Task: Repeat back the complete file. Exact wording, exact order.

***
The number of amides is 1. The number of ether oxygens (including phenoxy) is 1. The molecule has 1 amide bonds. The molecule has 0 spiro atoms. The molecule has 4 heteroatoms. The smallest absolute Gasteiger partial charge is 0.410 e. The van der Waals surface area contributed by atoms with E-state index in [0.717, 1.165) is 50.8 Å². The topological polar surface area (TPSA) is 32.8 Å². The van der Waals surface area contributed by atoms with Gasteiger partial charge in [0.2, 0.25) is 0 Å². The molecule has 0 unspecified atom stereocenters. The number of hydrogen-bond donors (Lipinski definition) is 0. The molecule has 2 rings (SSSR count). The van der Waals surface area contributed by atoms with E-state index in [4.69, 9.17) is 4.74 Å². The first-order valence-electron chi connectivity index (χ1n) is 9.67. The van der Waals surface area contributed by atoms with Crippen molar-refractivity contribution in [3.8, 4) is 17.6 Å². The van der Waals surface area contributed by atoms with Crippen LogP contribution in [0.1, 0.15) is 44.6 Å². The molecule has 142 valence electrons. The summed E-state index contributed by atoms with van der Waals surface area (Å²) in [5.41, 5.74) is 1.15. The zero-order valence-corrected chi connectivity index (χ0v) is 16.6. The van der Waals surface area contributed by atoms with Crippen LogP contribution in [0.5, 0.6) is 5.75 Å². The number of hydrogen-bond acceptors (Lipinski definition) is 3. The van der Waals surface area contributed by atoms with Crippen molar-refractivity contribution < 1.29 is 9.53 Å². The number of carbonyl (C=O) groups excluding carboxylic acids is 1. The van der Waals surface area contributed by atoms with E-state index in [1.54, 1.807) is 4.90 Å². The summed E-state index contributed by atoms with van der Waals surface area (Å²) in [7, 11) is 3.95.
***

The number of amides is 1. The number of ether oxygens (including phenoxy) is 1. The molecule has 1 amide bonds. The molecule has 0 spiro atoms. The molecule has 4 heteroatoms. The smallest absolute Gasteiger partial charge is 0.410 e. The van der Waals surface area contributed by atoms with E-state index in [0.717, 1.165) is 50.8 Å². The topological polar surface area (TPSA) is 32.8 Å². The van der Waals surface area contributed by atoms with Gasteiger partial charge in [0.2, 0.25) is 0 Å². The molecule has 0 unspecified atom stereocenters. The number of hydrogen-bond donors (Lipinski definition) is 0. The molecule has 2 rings (SSSR count). The van der Waals surface area contributed by atoms with E-state index in [4.69, 9.17) is 4.74 Å². The first-order valence-electron chi connectivity index (χ1n) is 9.67. The van der Waals surface area contributed by atoms with Crippen molar-refractivity contribution in [3.8, 4) is 17.6 Å². The van der Waals surface area contributed by atoms with Crippen LogP contribution in [0.1, 0.15) is 44.6 Å². The molecule has 142 valence electrons. The summed E-state index contributed by atoms with van der Waals surface area (Å²) in [5.41, 5.74) is 1.15. The zero-order valence-corrected chi connectivity index (χ0v) is 16.6. The van der Waals surface area contributed by atoms with Crippen LogP contribution in [0.5, 0.6) is 5.75 Å². The number of hydrogen-bond acceptors (Lipinski definition) is 3. The van der Waals surface area contributed by atoms with Crippen molar-refractivity contribution < 1.29 is 9.53 Å². The number of carbonyl (C=O) groups excluding carboxylic acids is 1. The van der Waals surface area contributed by atoms with E-state index in [1.54, 1.807) is 4.90 Å². The summed E-state index contributed by atoms with van der Waals surface area (Å²) in [7, 11) is 3.95.